An Evening with Alfred Hitchcock’s Mid-Century Cinematic Architecture

Presented by Preservation Utah and the Salt Lake Modern Committee

 

June 26, 2018  |  5:00 – 6:30 p.m.

Sweet Branch Library, 455 F Street, Salt Lake City

Followed by a no-host reception at Avenues Proper, 376 8th Avenue

Suggested Donation $10

No registration necessary.

 

Enjoy a lively evening discussion of film and architecture focusing on director Alfred Hitchcock’s penchant for creating suspenseful chase scenes, heart-stopping moments, and romantic interludes against the backdrop of American architecture. Two leading historians on the topic, Christine Madrid French (a University of Utah alumna) and Douglas A. Cunningham, Ph.D. (editor of two books on Alfred Hitchcock’s films), will present the latest in their work interpreting Hitchcock’s mid-century movies, including Vertigo, Psycho, Rear Window, and The Birds.

Cunningham will discuss ideas for the creation of a Vertigo film-site heritage trail in “Mapping/Marking Cinephilia: The Case for a Vertigo Heritage Trail,” and French will explore popular film archetypes in “The Building is the Celebrity: Alfred Hitchcock’s Mid-Century Cinematic Architecture.” These visually rich presentations will illuminate the building backstories of the Villain’s Lair, the Motel & the Mansion, and the Urban Voyeur in Hitchcock’s most famous movies--where the buildings are the real celebrities. 

 

Speakers:


Douglas A. Cunningham is Adjunct Professor of Humanities at Brigham Young University and Adjunct Professor of Literature and Film Studies at Westminster College in Salt Lake City. He is a retired U.S. Air Force officer and taught literature and film at the US Air Force Academy for five years of his twenty-year military career. He earned a Ph.D. in film studies at the University of California, Berkeley, in 2009. In 2015, he directed Listen, Darkling, a short film produced as a personal tribute to Alfred Hitchcock’s Vertigo. Cunningham is a noted scholar of Alfred Hitchcock and the editor of two volumes on his work, including The San Francisco of Alfred Hitchcock’s Vertigo: Place, Pilgrimage, and Commemoration (2011), and Critical Insights Film: Alfred Hitchcock (2017), books that contribute to the ongoing discourse about the "Master of Suspense” and his larger influence on world culture.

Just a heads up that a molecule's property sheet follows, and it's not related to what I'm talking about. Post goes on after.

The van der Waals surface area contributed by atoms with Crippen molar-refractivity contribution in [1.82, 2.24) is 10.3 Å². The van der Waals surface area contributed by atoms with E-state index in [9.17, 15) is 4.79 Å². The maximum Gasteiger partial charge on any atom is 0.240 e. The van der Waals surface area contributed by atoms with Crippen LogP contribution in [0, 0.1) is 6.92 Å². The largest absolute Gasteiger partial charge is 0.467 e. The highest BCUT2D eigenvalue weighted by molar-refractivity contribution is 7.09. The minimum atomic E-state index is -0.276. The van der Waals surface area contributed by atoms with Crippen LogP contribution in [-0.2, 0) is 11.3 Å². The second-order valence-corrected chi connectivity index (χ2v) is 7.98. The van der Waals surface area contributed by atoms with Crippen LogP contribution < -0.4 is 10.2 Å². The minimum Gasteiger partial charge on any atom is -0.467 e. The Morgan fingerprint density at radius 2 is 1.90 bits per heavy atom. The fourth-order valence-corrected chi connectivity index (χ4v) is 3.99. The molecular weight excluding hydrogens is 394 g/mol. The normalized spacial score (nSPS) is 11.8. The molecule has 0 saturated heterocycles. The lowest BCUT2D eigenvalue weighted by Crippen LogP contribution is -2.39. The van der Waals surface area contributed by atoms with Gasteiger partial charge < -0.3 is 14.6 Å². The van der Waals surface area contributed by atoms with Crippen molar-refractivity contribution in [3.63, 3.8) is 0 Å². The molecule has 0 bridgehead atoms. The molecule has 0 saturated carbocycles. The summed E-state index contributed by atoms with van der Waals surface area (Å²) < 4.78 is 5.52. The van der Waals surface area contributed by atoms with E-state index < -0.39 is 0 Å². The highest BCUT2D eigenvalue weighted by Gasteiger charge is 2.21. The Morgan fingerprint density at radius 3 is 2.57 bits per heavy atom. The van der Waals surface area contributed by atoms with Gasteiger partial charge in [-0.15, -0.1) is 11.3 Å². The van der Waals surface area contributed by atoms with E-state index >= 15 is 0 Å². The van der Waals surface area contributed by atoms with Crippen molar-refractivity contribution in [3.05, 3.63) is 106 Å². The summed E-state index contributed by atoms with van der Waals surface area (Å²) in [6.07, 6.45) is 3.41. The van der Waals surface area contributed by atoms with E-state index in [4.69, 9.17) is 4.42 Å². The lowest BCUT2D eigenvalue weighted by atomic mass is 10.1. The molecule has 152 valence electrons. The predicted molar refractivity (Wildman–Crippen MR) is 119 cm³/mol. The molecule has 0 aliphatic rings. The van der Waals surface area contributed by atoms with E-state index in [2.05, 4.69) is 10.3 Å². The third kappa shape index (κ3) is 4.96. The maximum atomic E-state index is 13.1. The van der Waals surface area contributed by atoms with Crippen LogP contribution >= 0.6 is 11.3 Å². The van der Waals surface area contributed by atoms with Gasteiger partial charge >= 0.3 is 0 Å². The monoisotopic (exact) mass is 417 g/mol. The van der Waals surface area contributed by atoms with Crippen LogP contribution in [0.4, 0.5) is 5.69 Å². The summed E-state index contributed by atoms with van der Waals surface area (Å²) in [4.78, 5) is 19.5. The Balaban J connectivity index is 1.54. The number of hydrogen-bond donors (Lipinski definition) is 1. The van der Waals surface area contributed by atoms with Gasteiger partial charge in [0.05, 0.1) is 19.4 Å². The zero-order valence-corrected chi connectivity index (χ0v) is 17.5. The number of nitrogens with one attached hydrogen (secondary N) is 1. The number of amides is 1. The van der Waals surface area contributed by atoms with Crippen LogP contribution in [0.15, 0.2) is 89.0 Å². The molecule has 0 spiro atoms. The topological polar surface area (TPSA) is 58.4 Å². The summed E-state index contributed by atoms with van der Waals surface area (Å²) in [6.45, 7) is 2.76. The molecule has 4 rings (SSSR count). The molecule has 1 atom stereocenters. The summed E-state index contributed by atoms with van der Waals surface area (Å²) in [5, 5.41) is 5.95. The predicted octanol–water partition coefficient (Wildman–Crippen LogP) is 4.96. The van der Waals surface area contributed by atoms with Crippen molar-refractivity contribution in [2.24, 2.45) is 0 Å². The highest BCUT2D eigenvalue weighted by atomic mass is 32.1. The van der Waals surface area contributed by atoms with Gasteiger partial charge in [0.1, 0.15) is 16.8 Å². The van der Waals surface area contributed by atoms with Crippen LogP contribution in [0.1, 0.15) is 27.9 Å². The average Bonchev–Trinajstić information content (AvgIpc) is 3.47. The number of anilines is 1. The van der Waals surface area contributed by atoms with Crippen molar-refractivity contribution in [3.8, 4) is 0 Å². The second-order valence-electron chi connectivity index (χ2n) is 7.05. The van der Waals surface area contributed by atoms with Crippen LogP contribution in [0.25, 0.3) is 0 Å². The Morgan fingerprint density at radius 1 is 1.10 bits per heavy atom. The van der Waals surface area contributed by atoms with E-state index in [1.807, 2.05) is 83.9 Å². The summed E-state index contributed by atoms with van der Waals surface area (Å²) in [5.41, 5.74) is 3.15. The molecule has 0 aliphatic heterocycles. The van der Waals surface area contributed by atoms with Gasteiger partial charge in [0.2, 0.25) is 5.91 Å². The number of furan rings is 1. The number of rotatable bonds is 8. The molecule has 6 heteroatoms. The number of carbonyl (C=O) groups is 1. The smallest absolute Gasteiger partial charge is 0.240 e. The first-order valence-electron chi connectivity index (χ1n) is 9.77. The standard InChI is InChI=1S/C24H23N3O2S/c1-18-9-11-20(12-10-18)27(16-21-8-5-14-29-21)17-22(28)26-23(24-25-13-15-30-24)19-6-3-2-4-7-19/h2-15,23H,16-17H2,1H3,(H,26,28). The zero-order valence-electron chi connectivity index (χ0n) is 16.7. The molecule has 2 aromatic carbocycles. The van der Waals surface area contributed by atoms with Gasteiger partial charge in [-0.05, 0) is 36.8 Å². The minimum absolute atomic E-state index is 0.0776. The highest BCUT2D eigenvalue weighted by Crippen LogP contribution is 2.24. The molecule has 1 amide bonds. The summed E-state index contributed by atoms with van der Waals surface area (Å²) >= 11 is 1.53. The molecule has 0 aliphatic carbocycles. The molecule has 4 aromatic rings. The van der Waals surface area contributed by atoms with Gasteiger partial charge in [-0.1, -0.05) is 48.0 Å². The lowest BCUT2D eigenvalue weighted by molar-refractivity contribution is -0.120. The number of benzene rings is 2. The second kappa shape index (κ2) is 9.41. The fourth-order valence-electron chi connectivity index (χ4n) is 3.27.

Los Angeles native Christine Madrid French is an architectural historian with a degree in historic preservation from the University of Utah, and a master's degree from Thomas Jefferson’s University of Virginia. Ms. French has fought for recognition and preservation of significant structures across the country: she served as the Director of the Modernism and Recent Past Program at the National Trust for Historic Preservation, successfully sued the federal government to save a Richard Neutra-designed visitor center and headed a project to rehabilitate a nineteenth-century Florida mansion, which had to be cut in half and floated across a lake to save it from demolition. Ms. French is currently writing American Modern Architecture: Frame + Character in Hitchcock’s Cinematic Spaces, to be published by the University of Virginia Press in late 2019. She is a graduate of the University of Utah College of Architecture + Planning.

 

 

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